UK parents are suffering a crisis of confidence when it comes to playing with their children, a recent survey suggests. The Evening Telegraph decided to find out if this is true for parents in our area.
According to the survey carried out by drinks brand Ribena, almost half of 2,000 parents questioned said they would welcome expert help on how to play.
Some 13 per cent felt anxious about play, while 17 per cent admitted buying toys and video games for their children to take the pressure off themselves.
The figures also showed that 59 per cent of fathers and 42 per cent of mothers were so busy that they had fewer than five hours a week to play with their children.
Sherri Reynolds, of Corby, said: “I am a big kid at heart and love playing with my two girls.
“My eldest isn’t keen on playing, she enjoys pamper nights with nail varnish and face masks which I think is fine for an eight-year-old.
“We also had a cinema night were we made tickets and posters for our in-house cinema night with popcorn and all the extras.
“I even showed my partner and daughter to their chairs by torchlight, simple things like this are also cheap to do.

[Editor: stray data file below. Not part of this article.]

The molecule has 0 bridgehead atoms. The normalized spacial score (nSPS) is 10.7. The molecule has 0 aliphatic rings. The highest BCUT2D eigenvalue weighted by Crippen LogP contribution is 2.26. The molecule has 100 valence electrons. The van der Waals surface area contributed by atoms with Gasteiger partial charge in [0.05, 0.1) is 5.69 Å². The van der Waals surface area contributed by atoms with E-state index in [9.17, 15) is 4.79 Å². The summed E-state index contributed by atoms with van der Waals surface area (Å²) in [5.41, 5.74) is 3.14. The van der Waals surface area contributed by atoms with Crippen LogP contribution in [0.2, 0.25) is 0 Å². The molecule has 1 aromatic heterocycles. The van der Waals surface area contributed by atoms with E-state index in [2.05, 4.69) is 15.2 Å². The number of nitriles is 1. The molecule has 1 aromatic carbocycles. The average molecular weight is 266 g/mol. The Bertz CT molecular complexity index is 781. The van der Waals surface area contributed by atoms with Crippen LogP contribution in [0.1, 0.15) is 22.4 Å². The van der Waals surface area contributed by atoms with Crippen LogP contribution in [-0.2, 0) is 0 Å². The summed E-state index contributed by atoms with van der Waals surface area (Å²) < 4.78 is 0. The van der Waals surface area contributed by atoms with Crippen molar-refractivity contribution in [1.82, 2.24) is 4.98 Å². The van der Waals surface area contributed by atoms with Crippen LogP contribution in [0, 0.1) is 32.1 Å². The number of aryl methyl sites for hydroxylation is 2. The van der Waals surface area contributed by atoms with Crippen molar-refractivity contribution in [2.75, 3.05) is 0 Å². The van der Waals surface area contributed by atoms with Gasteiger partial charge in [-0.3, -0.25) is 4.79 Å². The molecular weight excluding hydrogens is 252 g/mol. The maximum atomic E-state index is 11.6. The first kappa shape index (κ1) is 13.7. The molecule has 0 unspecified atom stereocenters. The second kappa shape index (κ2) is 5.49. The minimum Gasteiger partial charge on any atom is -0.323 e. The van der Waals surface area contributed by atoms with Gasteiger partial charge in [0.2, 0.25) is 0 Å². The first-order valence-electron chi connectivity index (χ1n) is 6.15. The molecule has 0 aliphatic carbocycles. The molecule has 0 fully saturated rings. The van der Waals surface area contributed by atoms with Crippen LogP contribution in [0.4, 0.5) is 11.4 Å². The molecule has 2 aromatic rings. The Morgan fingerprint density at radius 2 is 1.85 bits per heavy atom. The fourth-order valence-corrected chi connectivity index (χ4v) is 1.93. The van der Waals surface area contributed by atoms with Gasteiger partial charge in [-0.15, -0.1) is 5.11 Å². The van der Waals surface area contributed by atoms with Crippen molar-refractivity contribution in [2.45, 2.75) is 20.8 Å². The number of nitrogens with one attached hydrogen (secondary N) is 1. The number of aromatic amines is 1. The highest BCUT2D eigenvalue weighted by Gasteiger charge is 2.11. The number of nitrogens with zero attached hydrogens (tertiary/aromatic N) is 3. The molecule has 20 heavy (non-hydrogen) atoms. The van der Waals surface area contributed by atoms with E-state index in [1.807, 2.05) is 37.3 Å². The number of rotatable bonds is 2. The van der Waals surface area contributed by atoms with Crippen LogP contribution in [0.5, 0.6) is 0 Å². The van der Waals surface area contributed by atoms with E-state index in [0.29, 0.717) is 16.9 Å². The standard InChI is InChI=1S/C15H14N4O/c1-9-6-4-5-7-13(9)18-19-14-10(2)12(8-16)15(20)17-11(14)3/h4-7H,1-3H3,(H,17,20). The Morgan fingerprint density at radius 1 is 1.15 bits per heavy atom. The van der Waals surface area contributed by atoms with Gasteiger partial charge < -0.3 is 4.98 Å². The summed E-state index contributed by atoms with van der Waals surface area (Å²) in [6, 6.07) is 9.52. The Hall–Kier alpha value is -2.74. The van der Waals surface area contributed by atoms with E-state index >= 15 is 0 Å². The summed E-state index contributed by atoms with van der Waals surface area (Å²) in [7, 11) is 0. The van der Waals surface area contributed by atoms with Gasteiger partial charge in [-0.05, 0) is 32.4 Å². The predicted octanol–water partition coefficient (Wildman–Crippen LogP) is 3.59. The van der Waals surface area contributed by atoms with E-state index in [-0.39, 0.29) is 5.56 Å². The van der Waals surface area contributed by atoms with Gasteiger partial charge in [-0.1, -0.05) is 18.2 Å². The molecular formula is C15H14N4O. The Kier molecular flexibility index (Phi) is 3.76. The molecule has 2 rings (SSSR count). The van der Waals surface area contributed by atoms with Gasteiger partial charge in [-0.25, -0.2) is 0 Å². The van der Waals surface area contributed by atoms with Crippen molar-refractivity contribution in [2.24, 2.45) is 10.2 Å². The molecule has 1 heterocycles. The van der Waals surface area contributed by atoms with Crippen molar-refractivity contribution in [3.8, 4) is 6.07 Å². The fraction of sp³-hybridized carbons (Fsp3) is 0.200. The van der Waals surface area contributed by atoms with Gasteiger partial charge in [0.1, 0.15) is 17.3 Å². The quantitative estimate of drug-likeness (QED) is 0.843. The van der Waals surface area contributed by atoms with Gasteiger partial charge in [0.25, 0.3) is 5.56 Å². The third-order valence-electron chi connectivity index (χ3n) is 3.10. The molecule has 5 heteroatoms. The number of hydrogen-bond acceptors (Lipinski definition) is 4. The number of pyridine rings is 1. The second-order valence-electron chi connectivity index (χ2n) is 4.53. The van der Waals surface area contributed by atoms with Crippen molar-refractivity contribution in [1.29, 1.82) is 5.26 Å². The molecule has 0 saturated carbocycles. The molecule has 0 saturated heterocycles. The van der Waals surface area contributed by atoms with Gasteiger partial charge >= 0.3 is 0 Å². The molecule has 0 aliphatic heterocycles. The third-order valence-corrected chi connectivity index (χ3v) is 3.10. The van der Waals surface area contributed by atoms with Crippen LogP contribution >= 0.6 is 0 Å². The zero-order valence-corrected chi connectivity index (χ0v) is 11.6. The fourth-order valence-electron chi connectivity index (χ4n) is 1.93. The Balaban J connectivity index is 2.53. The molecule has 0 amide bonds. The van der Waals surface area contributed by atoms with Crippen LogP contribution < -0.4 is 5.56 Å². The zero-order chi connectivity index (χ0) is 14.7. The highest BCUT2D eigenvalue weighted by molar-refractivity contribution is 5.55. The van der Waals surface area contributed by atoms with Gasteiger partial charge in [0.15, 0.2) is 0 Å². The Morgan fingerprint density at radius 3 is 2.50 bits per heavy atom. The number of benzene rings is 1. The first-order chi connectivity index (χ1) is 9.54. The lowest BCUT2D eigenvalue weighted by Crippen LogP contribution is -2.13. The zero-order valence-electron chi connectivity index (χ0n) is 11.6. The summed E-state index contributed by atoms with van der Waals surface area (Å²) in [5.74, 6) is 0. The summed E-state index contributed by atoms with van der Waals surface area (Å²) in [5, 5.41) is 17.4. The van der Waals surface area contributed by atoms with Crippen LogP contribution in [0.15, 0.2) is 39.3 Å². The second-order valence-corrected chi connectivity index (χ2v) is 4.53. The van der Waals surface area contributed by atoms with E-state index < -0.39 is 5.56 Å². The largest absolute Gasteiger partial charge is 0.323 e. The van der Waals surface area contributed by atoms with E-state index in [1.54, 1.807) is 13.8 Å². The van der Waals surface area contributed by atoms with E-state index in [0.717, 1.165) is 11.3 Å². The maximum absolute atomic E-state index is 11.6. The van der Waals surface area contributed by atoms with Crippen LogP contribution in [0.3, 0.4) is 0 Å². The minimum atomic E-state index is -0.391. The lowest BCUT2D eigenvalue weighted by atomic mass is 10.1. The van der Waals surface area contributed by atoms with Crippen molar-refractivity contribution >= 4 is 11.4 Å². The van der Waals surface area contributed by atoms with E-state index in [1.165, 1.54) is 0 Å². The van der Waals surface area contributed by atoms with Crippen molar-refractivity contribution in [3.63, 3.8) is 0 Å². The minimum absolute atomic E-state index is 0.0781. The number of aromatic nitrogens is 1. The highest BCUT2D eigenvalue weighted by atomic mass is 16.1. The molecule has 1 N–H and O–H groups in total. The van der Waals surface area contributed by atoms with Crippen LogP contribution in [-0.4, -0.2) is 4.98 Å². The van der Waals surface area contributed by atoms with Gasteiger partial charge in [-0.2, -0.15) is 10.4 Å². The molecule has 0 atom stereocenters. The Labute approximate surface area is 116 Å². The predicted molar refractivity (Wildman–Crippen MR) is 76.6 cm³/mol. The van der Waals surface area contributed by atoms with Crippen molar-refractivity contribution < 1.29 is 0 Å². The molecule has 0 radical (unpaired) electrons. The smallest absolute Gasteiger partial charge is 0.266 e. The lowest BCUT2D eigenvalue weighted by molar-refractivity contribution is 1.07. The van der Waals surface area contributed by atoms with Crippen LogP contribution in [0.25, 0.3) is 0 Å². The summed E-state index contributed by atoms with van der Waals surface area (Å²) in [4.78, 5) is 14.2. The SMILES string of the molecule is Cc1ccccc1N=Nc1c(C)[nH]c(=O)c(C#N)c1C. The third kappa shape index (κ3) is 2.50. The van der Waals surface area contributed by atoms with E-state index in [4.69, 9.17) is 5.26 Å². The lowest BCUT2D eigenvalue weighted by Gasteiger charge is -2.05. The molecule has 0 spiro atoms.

“With my two-year-old I’m just like a big kid myself, I dance, act silly, crawl around on all fours chasing her, it’s easy to play with your children and it doesn’t cost anything.
“Those who aren’t confident, really there’s nothing to be afraid of, your children will appreciate the time and effort you put in with them no matter what you do with them.”
Simon Kensington-Fellows, of Lowick, said: “Lego has to be one of the best toys for playing together.
“My five-year-old and I play for hours, either following the instructions that came with a set or simply making up a theme for example, ‘Today we’ll be making castles or dinosaurs.’
“The great thing about Lego is that you don’t have to be any good at it, a good imagination helps when your child proudly shows off their ‘T-Rex’.
“There are so many Lego sets available now there is something for boys and girls of all ages and looking through eBay or Freecycle can help keep the costs down too.”
Sarah Hillyer, of Kettering, said: “When my boys were younger we used to go to the park and play games, such as rounders, running races, tennis, footy, anything really. But it’s essential to make it as fun as possible.
“Spend the whole day there, take a picnic, drinks etc.
“Also the community spirit comes alive as others join in the fun.
“It’s good for communication skills and confidence-building and tires the kids out.
“If we couldn’t go outside we would play ‘hide the thimble’, hide and seek, paint, draw, listen and dance to music, and generally just use our imagination.”